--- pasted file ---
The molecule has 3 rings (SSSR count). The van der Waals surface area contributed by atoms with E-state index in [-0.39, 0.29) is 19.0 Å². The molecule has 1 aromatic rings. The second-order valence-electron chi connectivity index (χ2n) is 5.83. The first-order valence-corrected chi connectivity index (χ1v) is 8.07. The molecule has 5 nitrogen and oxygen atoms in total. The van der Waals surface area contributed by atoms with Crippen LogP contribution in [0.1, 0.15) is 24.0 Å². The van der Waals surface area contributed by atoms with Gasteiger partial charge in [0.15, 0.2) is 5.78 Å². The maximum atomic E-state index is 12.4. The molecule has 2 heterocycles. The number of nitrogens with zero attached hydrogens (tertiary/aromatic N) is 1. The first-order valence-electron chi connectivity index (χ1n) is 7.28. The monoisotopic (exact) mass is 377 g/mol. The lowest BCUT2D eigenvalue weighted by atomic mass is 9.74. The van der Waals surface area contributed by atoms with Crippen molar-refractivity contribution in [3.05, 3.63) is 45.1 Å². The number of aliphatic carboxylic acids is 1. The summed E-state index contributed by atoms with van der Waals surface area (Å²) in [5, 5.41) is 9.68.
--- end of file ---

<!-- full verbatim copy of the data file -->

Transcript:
The molecule has 3 rings (SSSR count). The van der Waals surface area contributed by atoms with E-state index in [-0.39, 0.29) is 19.0 Å². The molecule has 1 aromatic rings. The second-order valence-electron chi connectivity index (χ2n) is 5.83. The first-order valence-corrected chi connectivity index (χ1v) is 8.07. The molecule has 5 nitrogen and oxygen atoms in total. The van der Waals surface area contributed by atoms with Crippen LogP contribution in [0.1, 0.15) is 24.0 Å². The van der Waals surface area contributed by atoms with Gasteiger partial charge in [0.15, 0.2) is 5.78 Å². The maximum atomic E-state index is 12.4. The molecule has 2 heterocycles. The number of nitrogens with zero attached hydrogens (tertiary/aromatic N) is 1. The first-order valence-electron chi connectivity index (χ1n) is 7.28. The monoisotopic (exact) mass is 377 g/mol. The lowest BCUT2D eigenvalue weighted by atomic mass is 9.74. The van der Waals surface area contributed by atoms with Crippen molar-refractivity contribution in [3.05, 3.63) is 45.1 Å². The number of aliphatic carboxylic acids is 1. The summed E-state index contributed by atoms with van der Waals surface area (Å²) in [5, 5.41) is 9.68.